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My Mother Would Be A Laundress

My mother would be a laundress

& I her laundry sorted & soaking

awaiting the carefully measured soap

sometimes powder, sometimes liquid

suffused with hot or cold water, as necessity dictates.

I doubt when, for my own good, she agitates me

she will let me get only so smudged

before she agitates me

again & again she agitates me

thrown in with the other soiled garments.

I fear solubility as the soap is rinsed away

The spin cycle flattens me against the washer wall

As I spin, so spins the earth

How heavy I feel, as at the center of the earth

Weighted with water, the weight of the world, I feel her hand

Retrieve me & throw me into the basket.

My mother would be a laundress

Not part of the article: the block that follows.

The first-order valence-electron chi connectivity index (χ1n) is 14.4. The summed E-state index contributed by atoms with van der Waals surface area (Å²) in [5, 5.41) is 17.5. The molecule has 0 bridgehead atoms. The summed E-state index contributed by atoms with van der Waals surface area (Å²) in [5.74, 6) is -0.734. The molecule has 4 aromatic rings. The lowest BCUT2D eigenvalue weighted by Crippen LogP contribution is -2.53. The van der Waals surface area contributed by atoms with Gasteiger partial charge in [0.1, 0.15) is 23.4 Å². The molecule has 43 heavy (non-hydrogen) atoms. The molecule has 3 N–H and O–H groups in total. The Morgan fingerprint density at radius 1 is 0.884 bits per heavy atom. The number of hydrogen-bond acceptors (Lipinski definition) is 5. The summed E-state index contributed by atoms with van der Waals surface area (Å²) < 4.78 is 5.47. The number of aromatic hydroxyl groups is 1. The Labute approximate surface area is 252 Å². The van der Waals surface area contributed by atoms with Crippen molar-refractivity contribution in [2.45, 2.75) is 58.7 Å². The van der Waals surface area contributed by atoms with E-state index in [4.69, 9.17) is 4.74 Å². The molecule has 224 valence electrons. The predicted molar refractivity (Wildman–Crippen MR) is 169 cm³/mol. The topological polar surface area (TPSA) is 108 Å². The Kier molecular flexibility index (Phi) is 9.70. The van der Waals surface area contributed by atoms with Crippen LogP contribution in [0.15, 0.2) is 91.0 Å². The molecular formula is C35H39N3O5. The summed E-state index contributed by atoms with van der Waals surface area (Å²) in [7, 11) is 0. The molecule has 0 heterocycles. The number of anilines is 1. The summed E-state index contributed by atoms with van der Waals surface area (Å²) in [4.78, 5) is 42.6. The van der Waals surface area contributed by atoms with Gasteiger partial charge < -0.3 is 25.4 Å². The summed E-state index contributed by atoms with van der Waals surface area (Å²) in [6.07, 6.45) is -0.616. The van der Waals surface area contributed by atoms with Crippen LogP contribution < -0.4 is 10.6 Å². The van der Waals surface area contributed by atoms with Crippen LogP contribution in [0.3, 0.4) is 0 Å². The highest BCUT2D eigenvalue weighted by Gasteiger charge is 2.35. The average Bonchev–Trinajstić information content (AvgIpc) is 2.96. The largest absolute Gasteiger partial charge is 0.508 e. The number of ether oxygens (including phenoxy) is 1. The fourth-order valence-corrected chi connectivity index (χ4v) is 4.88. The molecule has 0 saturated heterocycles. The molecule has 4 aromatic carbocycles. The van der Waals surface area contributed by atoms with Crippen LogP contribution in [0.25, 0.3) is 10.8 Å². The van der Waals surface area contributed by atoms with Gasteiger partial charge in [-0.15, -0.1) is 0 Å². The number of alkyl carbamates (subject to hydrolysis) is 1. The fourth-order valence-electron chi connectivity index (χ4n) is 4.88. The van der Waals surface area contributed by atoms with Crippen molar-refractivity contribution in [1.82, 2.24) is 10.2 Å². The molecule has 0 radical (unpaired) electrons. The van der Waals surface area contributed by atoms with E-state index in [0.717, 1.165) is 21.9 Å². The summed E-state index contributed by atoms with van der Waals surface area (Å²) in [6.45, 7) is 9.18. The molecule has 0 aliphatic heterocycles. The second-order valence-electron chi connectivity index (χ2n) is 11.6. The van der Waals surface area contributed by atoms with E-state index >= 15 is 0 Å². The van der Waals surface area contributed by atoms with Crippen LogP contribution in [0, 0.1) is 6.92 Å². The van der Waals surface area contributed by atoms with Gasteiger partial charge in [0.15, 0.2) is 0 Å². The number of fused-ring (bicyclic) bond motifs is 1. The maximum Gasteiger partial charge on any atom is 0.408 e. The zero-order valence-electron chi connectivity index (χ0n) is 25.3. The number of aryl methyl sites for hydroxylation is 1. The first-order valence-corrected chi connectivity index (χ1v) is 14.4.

& I her laundry in wicker basket

Plant fibres rudely but serviceably woven

filter the light as basket is balanced

precariously twixt her arm and hip.

Will I to the dryer be confined

or on a line be pinned

but yet flap gloriously in the summer wind?

'Tis no matter, I grow light

The way plants merely grow leaves

I grow light & regain my potential

I grow light & soon I am smothered

beneath the almost-but-never-quite

scorching iron which is guided by her clever hands.

Then folding, to enfold is to order

Folded & stacked I am & placed in a drawer

But often I am permitted to return to a closet

To be stored for the summer when no wrinkles be desired

And though enveloped humans seem by me

Although I might go to the ends of the earth on them

To her I must return

To undergo the agitator, the wringer, & the mangle

For I am part of her very nature

And when the mood comes and I would

wrap my sleeves around her throat

To strangle she who defines my limits

She who calls me back, the knowledge

that we need each other helps me endure another wash

copyright 1977 Allan Kornblum, Cinda Kornblum and Jim Hanson